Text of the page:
Ferrari will resist efforts by governments around the world to phase out internal combustion engines and will continue building ICE-powered cars into the late 2030s, its CEO said.
In a BBC interview, Ferrari boss Benedetto Vigna said it would be "arrogant" to dictate to customers what they can buy. While the company plans to launch its first electric supercar in 2025, promising a "unique driving experience," the move towards electric cars poses a marketing challenge.
The marque has been traditionally associated with the thundering sound of an eight- or 12-cylinder internal combustion engine, and Ferrari worries that going all-in on battery-powered vehicles, which are much quieter, will make it lose that appeal.
"I don't want to be arrogant and impose a choice on our client. It is the client who must choose if they want an ICE (internal combustion engine), a hybrid or an electric car," Benedetto Vigna said.
Last year, Ferrari announced plans for a three-pronged approach in developing new vehicles, as part of a commitment to becoming carbon neutral by 2030. The Italian company said last year that electric cars and hybrids would make up an increasing proportion of its lineup by the end of the decade: 40 percent BEVs, 40 percent hybrids, and 20 percent ICEs.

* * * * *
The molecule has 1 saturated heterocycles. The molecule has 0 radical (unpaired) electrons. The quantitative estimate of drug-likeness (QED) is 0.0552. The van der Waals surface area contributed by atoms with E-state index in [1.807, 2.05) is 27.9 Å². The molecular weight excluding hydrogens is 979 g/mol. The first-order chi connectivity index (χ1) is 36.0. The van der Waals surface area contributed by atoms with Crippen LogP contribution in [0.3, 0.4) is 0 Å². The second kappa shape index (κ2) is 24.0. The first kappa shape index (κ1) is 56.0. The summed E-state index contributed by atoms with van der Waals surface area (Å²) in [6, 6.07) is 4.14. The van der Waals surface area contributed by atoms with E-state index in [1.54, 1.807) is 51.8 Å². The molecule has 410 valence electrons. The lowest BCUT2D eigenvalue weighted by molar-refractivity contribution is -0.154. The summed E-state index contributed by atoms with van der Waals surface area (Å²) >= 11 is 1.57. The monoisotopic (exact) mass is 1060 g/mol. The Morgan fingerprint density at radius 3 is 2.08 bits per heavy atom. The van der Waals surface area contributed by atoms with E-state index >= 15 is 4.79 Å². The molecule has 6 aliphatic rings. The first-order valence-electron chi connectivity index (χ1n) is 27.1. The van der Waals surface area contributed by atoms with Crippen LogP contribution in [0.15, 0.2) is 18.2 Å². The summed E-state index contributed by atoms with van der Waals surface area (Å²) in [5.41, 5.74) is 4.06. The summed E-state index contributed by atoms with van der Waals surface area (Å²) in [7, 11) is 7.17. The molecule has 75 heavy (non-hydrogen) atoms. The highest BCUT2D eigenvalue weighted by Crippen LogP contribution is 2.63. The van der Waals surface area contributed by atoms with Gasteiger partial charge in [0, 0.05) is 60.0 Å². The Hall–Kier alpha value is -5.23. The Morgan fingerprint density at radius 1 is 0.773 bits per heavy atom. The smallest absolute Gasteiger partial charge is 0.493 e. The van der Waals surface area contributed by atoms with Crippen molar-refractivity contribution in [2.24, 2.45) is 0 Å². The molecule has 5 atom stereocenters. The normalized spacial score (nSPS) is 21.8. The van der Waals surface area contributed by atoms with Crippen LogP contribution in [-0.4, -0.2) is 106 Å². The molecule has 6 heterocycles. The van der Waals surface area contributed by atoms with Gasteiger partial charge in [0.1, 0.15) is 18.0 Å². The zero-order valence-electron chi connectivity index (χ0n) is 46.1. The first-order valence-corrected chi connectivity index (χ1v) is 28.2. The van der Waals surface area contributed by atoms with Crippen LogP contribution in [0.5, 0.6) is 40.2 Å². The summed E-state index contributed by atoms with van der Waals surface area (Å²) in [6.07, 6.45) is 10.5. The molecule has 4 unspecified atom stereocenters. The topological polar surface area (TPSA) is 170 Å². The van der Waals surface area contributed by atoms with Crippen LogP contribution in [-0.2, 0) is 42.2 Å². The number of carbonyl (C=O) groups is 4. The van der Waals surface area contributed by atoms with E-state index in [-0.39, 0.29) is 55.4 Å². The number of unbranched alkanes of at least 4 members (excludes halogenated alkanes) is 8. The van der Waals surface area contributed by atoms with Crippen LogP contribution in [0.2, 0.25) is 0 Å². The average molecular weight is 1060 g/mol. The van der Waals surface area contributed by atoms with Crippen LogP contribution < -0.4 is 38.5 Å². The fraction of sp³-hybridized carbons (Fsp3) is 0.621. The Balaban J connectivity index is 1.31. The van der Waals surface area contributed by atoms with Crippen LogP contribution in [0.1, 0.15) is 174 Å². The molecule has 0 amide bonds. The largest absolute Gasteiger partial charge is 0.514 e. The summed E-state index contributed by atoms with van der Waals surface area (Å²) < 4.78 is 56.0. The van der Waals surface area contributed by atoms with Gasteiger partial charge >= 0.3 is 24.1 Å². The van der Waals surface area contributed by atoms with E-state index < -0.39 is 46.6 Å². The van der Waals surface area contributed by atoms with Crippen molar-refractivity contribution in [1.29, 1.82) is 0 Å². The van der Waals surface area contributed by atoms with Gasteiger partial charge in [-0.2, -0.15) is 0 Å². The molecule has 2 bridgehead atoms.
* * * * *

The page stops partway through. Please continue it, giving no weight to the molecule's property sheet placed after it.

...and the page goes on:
Gallery: Ferrari 296 GTB
That said, the Maranello-based firm stressed that it would also continue to develop internal combustion engines, which are "an essential part of the company's heritage". Many thought that Ferrari's strategy would apply only until the mid-2030s, when many major markets are expected to ban the sale of new cars with internal combustion engines.
However, Ferrari has pressured the Italian government to lobby the European Union to seek an exemption from the ban on ICE vehicles for performance cars running on synthetic fuels produced using renewable energy.
Also supported by Germany at the request of Porsche, the exemption was voted by the EU in March. While e-fuels are expected to be expensive, the loophole will allow supercar makers to still sell models with internal combustion engines in the European Union.
However, other markets, including the UK, don't have such a loophole for e-fuels, and that means Ferrari's ICE vehicles may be banned in some countries. The company does not seem to be worried about that, though.
"The reason we have three kinds of propulsion – ICE, hybrid and electric – is that it allows us to cope with any regulation, all over the world," Ferrari's CEO said.